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The death of the amphitheater

amphiAsserting that it could be replaced by videos distributed via the Web seems to have condemned lecturing from the chair together with the amphitheater. Being pushed in the forefront by the MOOC movement, videos would close all lecture halls, students would become active in their learning. In short it would revolutionize teaching and send the traditional university in the dungeon. Moreover, it would make big savings by recovering these spaces and allowing one single teacher, the best one if possible, to teach worldwide via the Internet. A dream for those considering the university as any capitalist enterprise: investment and productivity gain!

Yet it is not so simple. Is the amphitheater really dead, watching videos will really replace it? And more generally can technology solve all the troubles of teaching and learning in the 21st century?

It is fashionable to illustrate conferences with images of the old times, showing students asleep in front of a distinguished professor delivering his course from the pulpit, meaning that “nothing has changed “. I could not resist illustrating this blog with a very well known picture. Look at it carefully. The teacher is reading his notes, not caring at all about his students. Some sleep, some read another book – today they would watch their tablets and computers.

My experience is much more nuanced. I was lucky, as a student and as a teacher in Science, to work in small amphitheaters; however I recognize that, even in the presence of a few dozen people, a one-way discourse may be rather boring. The university of Oxford, also, which has an exceptional tradition of providing to each student a personal tutor, who follows him/her continuously, see amphitheaters being deserted. This phenomenon is widespread in all Western countries.

Does this mean that courses delivered from the chair in the amphitheater are obsolete and should vanish?

Curiously some students resist: when we set up, in 2007 in my university, live broadcast lectures so that the students whom we could not accommodate in one theater only, could follow their courses from home, the rumor ran that we would suppress the lecture and deliver only videos. The Dean had to come down in the amphitheater to overturn this rumor. Yet this teaching was quite grotesque: the capacity of the hall is limited to 500 students and we enrolled more than 2000 in that course so that we had to establish a rotation of groups so that everyone could attend periodically some of the lectures. Students were worried about the disappearance of the face-to-face time and the amphitheater was always packed, when, at the same time, a thousand of those from the other groups, followed from a distance, mostly in real time! The same attitude was noted at EPFL, in Lausanne, a pioneer in Europe in the use of MOOCs. They have suppress a number of parallel courses in the first year of study and many students gather in their beautiful Rolex center, to watch the videos of their courses instead of the past amphitheater presentation. However some do not appreciate this new way of delivering knowledge. EPFL officials are not convinced that they will never suppress all first year amphitheaters.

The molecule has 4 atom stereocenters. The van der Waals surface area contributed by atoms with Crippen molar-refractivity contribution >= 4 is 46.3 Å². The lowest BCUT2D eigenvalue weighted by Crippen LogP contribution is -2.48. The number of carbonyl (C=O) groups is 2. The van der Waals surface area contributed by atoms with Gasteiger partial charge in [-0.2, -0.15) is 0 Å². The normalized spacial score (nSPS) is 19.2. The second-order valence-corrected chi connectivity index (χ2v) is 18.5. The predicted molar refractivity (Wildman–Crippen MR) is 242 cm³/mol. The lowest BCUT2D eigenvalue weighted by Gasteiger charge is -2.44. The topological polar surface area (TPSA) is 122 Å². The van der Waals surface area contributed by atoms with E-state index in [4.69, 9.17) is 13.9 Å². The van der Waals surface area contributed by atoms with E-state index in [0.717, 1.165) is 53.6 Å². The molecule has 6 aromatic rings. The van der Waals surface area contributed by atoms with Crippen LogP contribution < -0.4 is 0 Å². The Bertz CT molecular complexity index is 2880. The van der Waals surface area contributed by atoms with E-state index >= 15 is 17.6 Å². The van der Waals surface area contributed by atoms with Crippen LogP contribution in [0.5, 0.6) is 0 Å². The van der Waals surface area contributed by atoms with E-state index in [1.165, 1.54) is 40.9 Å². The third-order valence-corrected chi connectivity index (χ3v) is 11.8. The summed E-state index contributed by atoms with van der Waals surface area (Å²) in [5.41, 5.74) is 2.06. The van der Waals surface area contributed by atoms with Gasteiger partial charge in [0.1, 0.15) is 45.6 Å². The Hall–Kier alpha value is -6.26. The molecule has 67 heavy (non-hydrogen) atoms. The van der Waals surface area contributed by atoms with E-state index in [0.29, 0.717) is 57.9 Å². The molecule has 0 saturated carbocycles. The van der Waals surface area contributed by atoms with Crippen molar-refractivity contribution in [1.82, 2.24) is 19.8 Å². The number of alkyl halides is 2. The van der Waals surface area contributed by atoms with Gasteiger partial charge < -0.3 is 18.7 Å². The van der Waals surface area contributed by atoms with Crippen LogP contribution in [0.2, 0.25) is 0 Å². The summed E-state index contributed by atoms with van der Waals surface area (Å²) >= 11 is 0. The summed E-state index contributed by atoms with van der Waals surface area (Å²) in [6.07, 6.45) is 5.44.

So the good old amphitheater is not dead. Imaginative teachers have sought ways to make it more lively and students more active. Among the most innovative ideas, the use of clickers individual boxes or smartphones. The course is divided into short sequences of about 15 minutes and, in between, the teacher asks questions and makes the participants vote with their device. Responses are anonymous, so no risk of feeling ridiculous in front of their comrades; it’s fun because the questions are short, simple in appearance and it regularly breaks the rhythm. The pedagogy becomes active. One may build interactive scenarios where students must work together with their neighbors, then confirm or change their previous vote and invent many other activities. Students engage in a real active thinking: this shows that flipped pedagogy can be used in the traditional amphitheater. For those objecting that not all students possess smartphones and that providing clickers is expensive, there is a cheaper way: students can vote by showing one of four different colored circles printed on a piece of paper. An app, on an Android smartphone allows the teacher to count the votes photographing the audience.

Does this mean that video is unnecessary, at least for students on campus? Absolutely not! Our experience, shared by many colleagues, is that recording a course improves the quality of learning. Students no longer frantically take notes. They know that if their notes are incomplete, they can always come back later to the video. They listen better and the teachers earn a lot of freedom because he can afford additional illustrations, knowing that all students can pick them up in online videos.

Confrontation of ideas in face-to-face exchanges remains an important dimension in education. Technology is a big opportunity to transform the pedagogy but does not improve teaching and learning by itself. What is important is how it is used. The same applies to the old approach and I strongly believe that they have go together in the future.